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    ABSTRACT: Norian CRS, Bone Cement (Synthes CMF), and Mimix (Lorenz) have been used to reconstruct large cranio-orbital defects in 85 patients. Resorbable mesh (Macropore), used in combination in selected patients, obviates dura pulsations that have been postulated to cause fragmentation of alloplastic material. Norian is composed of monocalcium phosphate, monohydrate, alpha-tricalcium phosphate, and calcium carbonate. Admixture with NaPO4 creates dahllite, which has a higher carbonate content (4%--6%) than hydroxyapatite (0%). CRS is soluble at low pH, facilitating its resorption and replacement by bone. In contradistinction, Mimix is converted to aqueous solution at 37 degrees C, supports fibrovascular ingrowth and bony interdigitation at the implant-material surface. Forty-five adults (mean age=42 years) and 40 children (mean age=8 years) were evaluated with respect to etiology of defect, size, location, gram usage of alloplast material, type of alloplast, postoperative clinical course, and complications. A minimum of 3-year follow-up is available; 22 adult patients additionally underwent resorbable mesh reconstruction. There were 7 (8%) complications, including infection, extrusion, a sterile loculated fluid collection and fragmentation. No difference in complication rate was noted between biomaterials. Two additional patients exhibited resorption (Norian), necessitating reaugmentation. Alloplastic replacement of cranio-orbital defects has recently advanced dramatically. Bivalved cranial bone grafting with its attached morbidity and sequelae can be avoided. Resorbable mesh allows for the placement of alloplast material in larger defects while avoiding dura pulsation causing alloplast fragmentation. In avoiding titanium type reconstruction, it obviates any interference with radiologic diagnosis and radiotherapeutic modalities. Long-term results are needed to assess bone growth within alloplast and to study bone growth in alloplastic reconstructed pediatric patients.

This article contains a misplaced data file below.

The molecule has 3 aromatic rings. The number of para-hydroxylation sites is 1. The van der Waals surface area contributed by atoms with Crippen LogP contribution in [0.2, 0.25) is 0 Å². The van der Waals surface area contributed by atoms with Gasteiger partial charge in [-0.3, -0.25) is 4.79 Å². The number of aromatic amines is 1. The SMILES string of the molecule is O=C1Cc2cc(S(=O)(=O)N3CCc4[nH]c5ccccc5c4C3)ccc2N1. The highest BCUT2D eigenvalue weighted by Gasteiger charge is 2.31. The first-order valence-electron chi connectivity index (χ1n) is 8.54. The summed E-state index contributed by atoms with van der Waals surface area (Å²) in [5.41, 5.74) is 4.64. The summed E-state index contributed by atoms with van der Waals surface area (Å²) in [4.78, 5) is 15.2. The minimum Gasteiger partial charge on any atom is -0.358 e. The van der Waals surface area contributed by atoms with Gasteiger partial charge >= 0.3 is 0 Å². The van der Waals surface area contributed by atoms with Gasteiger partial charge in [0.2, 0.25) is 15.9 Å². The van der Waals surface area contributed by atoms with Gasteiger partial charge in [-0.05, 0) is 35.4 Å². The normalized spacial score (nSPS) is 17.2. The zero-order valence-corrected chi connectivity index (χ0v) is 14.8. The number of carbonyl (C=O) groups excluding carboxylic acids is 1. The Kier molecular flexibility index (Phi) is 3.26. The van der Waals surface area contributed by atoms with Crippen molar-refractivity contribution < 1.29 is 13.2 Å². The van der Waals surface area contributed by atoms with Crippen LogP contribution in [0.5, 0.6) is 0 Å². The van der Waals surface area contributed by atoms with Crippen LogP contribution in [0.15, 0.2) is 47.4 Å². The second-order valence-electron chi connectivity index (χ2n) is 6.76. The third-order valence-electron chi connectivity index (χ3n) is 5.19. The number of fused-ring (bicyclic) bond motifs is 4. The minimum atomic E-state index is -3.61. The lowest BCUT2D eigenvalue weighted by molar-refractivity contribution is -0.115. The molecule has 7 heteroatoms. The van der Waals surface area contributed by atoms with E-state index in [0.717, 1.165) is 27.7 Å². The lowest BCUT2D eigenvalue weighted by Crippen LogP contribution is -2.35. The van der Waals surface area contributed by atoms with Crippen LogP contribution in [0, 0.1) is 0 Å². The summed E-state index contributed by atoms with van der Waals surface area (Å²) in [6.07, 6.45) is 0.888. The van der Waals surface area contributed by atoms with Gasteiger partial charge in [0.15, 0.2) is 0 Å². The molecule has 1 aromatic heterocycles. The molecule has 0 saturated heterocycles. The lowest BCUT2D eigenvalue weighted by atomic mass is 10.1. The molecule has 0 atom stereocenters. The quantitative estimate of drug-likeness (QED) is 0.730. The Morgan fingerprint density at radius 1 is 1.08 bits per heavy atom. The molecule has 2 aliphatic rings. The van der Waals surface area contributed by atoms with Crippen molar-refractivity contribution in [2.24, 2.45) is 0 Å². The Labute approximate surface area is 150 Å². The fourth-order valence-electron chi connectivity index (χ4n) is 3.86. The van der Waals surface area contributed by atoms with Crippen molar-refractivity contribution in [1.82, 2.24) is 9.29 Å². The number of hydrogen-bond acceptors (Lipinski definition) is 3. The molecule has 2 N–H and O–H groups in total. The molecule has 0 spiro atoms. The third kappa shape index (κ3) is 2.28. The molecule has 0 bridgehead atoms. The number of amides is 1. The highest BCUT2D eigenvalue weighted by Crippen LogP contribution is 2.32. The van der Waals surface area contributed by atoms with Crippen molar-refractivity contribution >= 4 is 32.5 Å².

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    ABSTRACT: Closure of calvarial defects in children is problematic because the supply of autologous bone is limited and alloplastic materials are not advocated. The authors previously showed that cranial particulate bone graft applied over the coronal gap during primary fronto-orbital advancement reduced the incidence of residual osseous defects. The purpose of this study was to determine the effectiveness of particulate bone graft for established calvarial defects. The authors analyzed consecutive children who had undergone cranioplasty with inlay particulate bone grafting between 1989 and 2007. Particulate bone was harvested from parietal calvaria or from the endocortex of the cranial elements using a hand-driven brace and bit. Patient records were reviewed for age at the time of cranioplasty, operative indication, size of defect, and length of follow-up. Outcome variables included persistent osseous defects, need for further cranioplasty, and complications. Thirty-eight children had inlay particulate bone grafting at an average age of 8.0 years (range, 3 to 20 years). The average defect size was 66.5 cm (range, 5 to 250 cm). Indications for inlay grafting were revision fronto-orbital advancement, bony gaps following primary cranial remodeling, congenital defects, trauma, and tumor. Mean follow-up was 6.1 years (range, 0.5 to 18 years). Three patients (7.9 percent) had small persistent osseous defects, and one (2.6 percent) required another cranioplasty. Inlay autologous cranial particulate bone graft effectively heals established cranial defects in children. Particulate bone graft can be harvested in infants and young children, does not require neurosurgical assistance, and has minimal morbidity.
    Plastic and Reconstructive Surgery 08/2008; 122(2):563-71. DOI:10.1097/PRS.0b013e31817d61c1 · 2.99 Impact Factor